For discovery of lung surfactant, and development of synthetic lung surfactant therapy for Infant Respiratory Distress Syndrome.
Leo Sachs was born in Leipzig, Germany in 1924 and came to England in 1933. After the end of the war in 1945, he joined a Zionist youth movement with the intention of helping to found a kibbutz. To prepare for this, he obtained a B.Sc. with 1st class Honours in agriculture and agricultural botany at the University of Wales, Bangor but became interested in genetics and received a Ph.D. at the University of Cambridge. He was then on the staff of John Innes Institute in England working on mammalian including human chromosomes. He came to Israel and to the Weizmann Institute in 1952. When he came to the Weizmann Institute, biology was just beginning there and he established the department of genetics and initiated research on genetics in relation to various aspects of biomedical sciences. He has made pioneering contributions to establishing research in the biomedical sciences in Israel and in representing Israel science in Israel and abroad. During his time in Rehovot he has trained many students and postdoctoral fellows, who now occupy senior positions at various Universities and Institutes in Israel and elsewhere. His discoveries have pioneered new approaches to basic and medically applied aspects of stem cell biology, development, hematology and oncology, and led to new therapies. He is the Otto Meyerhof Professor of Molecular Biology at the Weizmann Institute and continues to have a very productive laboratory.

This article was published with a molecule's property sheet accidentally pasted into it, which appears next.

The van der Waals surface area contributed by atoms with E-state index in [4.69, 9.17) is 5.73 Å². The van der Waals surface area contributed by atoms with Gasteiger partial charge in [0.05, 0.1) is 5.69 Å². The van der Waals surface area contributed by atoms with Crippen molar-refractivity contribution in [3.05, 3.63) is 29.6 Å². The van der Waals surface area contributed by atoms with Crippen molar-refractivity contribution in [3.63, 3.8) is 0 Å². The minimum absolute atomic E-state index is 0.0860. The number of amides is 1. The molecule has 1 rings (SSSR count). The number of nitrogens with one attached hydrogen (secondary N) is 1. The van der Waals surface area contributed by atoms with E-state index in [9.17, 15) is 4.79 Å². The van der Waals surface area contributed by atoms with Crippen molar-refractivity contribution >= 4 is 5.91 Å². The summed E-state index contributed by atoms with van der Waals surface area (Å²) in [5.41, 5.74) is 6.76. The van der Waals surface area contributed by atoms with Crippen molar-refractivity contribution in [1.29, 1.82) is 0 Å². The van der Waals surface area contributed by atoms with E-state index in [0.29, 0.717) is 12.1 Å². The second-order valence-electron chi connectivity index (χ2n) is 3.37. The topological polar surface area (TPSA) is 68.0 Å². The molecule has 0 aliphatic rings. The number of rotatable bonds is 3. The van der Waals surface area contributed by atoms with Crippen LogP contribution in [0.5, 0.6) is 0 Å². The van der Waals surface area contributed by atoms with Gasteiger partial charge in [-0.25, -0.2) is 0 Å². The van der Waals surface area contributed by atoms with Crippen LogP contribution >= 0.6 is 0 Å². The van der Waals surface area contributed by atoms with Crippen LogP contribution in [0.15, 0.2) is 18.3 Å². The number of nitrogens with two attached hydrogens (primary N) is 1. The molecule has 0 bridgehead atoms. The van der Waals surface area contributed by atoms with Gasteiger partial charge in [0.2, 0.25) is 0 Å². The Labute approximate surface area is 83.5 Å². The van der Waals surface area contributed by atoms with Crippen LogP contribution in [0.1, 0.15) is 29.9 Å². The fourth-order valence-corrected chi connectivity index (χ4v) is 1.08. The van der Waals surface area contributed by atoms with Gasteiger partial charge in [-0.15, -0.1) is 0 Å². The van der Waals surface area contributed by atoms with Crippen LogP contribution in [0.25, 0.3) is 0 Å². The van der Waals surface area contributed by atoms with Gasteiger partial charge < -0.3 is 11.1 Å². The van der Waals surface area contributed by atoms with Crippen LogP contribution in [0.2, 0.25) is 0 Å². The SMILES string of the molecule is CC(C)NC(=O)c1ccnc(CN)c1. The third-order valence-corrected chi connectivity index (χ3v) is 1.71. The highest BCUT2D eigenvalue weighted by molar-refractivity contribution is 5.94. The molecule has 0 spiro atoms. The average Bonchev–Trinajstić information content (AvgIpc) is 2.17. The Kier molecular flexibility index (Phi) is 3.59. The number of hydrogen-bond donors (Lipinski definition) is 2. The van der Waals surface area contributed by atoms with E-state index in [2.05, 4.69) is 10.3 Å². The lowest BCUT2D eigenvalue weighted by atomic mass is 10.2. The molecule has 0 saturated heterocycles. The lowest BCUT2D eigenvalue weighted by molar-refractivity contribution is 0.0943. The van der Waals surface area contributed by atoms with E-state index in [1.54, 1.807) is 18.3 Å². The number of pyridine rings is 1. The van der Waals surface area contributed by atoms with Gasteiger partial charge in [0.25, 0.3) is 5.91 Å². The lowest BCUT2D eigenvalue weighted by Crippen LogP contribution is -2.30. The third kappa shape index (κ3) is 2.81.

In Israel he received the Israel Prize for Natural Sciences, the first Emet Prize for Life Sciences and the Rothschild Prize for Biological Sciences. He was the first Israeli to receive the Wolf Prize. He is a member of the Israel Academy of Sciences and Humanities, a Foreign Associate of the USA National Academy of Sciences, a Fellow of the Royal Society in England, a Foreign Member of the Academia Europaea, a member of the European Molecular Biology Organisation, a Honorary Fellow of the University of Wales and a Honorary Life Member of the International Cytokine Society. His international awards include the Wolf Prize in Medicine, the Royal Society Wellcome Foundation Prize, Alfred Sloan Prize from the General Motors Cancer Research Foundation, Warren Alpert Foundation Prize from Harvard Medical School, Bristol-Myers Award for Distinguished Achievement in Cancer Research, the Harvey Lecture at Rockefeller University, a Honorary Doctor of Medicine from Lund University in Sweden and a Honorary Doctor from Bordeaux University in France. He has also given numerous invited lectures at different Congresses and Universities.